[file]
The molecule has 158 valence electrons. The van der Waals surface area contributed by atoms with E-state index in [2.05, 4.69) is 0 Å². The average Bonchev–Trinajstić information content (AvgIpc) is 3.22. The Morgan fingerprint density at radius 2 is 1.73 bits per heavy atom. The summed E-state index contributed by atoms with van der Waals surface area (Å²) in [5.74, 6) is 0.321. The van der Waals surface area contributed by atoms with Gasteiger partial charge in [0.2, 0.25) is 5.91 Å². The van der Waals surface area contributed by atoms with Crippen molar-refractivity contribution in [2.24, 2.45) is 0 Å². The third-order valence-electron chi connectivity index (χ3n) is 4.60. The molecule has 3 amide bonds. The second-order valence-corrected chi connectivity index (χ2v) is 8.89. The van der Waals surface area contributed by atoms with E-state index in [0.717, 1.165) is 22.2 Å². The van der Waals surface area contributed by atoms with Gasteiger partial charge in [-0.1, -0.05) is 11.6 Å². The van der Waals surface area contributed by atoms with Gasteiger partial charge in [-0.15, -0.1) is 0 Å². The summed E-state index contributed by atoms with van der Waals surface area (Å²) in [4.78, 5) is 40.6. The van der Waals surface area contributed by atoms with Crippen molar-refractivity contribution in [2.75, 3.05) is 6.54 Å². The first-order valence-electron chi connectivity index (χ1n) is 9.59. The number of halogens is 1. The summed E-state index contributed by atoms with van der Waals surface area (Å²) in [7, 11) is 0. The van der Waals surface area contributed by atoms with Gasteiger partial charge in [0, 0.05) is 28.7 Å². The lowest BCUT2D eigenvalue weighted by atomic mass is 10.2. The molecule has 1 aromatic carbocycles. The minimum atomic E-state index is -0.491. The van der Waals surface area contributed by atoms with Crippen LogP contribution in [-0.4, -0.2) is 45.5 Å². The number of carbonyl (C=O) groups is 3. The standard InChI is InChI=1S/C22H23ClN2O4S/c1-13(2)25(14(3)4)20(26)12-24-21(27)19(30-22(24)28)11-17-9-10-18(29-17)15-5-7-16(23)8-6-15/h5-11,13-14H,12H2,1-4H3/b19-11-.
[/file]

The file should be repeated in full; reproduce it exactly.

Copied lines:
The molecule has 158 valence electrons. The van der Waals surface area contributed by atoms with E-state index in [2.05, 4.69) is 0 Å². The average Bonchev–Trinajstić information content (AvgIpc) is 3.22. The Morgan fingerprint density at radius 2 is 1.73 bits per heavy atom. The summed E-state index contributed by atoms with van der Waals surface area (Å²) in [5.74, 6) is 0.321. The van der Waals surface area contributed by atoms with Gasteiger partial charge in [0.2, 0.25) is 5.91 Å². The van der Waals surface area contributed by atoms with Crippen molar-refractivity contribution in [2.24, 2.45) is 0 Å². The third-order valence-electron chi connectivity index (χ3n) is 4.60. The molecule has 3 amide bonds. The second-order valence-corrected chi connectivity index (χ2v) is 8.89. The van der Waals surface area contributed by atoms with E-state index in [0.717, 1.165) is 22.2 Å². The van der Waals surface area contributed by atoms with Gasteiger partial charge in [-0.1, -0.05) is 11.6 Å². The van der Waals surface area contributed by atoms with Gasteiger partial charge in [-0.15, -0.1) is 0 Å². The summed E-state index contributed by atoms with van der Waals surface area (Å²) in [4.78, 5) is 40.6. The van der Waals surface area contributed by atoms with Crippen molar-refractivity contribution in [2.75, 3.05) is 6.54 Å². The first-order valence-electron chi connectivity index (χ1n) is 9.59. The number of halogens is 1. The summed E-state index contributed by atoms with van der Waals surface area (Å²) in [7, 11) is 0. The van der Waals surface area contributed by atoms with Gasteiger partial charge in [0, 0.05) is 28.7 Å². The lowest BCUT2D eigenvalue weighted by atomic mass is 10.2. The molecule has 1 aromatic carbocycles. The minimum atomic E-state index is -0.491. The van der Waals surface area contributed by atoms with Crippen LogP contribution in [-0.4, -0.2) is 45.5 Å². The number of carbonyl (C=O) groups is 3. The standard InChI is InChI=1S/C22H23ClN2O4S/c1-13(2)25(14(3)4)20(26)12-24-21(27)19(30-22(24)28)11-17-9-10-18(29-17)15-5-7-16(23)8-6-15/h5-11,13-14H,12H2,1-4H3/b19-11-.